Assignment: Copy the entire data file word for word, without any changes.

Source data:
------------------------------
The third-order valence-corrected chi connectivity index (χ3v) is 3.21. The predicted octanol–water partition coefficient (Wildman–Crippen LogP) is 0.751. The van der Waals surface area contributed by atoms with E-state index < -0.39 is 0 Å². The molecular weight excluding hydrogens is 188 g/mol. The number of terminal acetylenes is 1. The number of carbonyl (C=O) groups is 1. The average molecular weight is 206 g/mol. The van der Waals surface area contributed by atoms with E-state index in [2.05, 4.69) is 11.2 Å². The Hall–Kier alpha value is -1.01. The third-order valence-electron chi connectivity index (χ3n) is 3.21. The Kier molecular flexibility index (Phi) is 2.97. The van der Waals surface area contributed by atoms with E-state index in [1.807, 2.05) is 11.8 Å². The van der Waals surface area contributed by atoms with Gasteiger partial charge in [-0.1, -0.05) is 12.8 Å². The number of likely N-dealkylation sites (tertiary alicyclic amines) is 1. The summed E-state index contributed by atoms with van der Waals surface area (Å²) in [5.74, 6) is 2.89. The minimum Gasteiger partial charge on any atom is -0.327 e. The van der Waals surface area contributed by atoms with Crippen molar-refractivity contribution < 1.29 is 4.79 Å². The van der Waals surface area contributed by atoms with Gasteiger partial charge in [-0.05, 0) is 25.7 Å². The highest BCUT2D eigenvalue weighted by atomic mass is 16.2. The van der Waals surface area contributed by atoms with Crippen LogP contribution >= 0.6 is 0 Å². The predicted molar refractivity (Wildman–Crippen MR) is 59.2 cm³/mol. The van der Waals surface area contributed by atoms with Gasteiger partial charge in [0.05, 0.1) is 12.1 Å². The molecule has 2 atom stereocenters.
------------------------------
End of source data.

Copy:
The third-order valence-corrected chi connectivity index (χ3v) is 3.21. The predicted octanol–water partition coefficient (Wildman–Crippen LogP) is 0.751. The van der Waals surface area contributed by atoms with E-state index < -0.39 is 0 Å². The molecular weight excluding hydrogens is 188 g/mol. The number of terminal acetylenes is 1. The number of carbonyl (C=O) groups is 1. The average molecular weight is 206 g/mol. The van der Waals surface area contributed by atoms with E-state index in [2.05, 4.69) is 11.2 Å². The Hall–Kier alpha value is -1.01. The third-order valence-electron chi connectivity index (χ3n) is 3.21. The Kier molecular flexibility index (Phi) is 2.97. The van der Waals surface area contributed by atoms with E-state index in [1.807, 2.05) is 11.8 Å². The van der Waals surface area contributed by atoms with Gasteiger partial charge in [-0.1, -0.05) is 12.8 Å². The number of likely N-dealkylation sites (tertiary alicyclic amines) is 1. The summed E-state index contributed by atoms with van der Waals surface area (Å²) in [5.74, 6) is 2.89. The minimum Gasteiger partial charge on any atom is -0.327 e. The van der Waals surface area contributed by atoms with Crippen molar-refractivity contribution < 1.29 is 4.79 Å². The van der Waals surface area contributed by atoms with Gasteiger partial charge in [-0.05, 0) is 25.7 Å². The highest BCUT2D eigenvalue weighted by atomic mass is 16.2. The van der Waals surface area contributed by atoms with Crippen LogP contribution >= 0.6 is 0 Å². The predicted molar refractivity (Wildman–Crippen MR) is 59.2 cm³/mol. The van der Waals surface area contributed by atoms with Gasteiger partial charge in [0.05, 0.1) is 12.1 Å². The molecule has 2 atom stereocenters.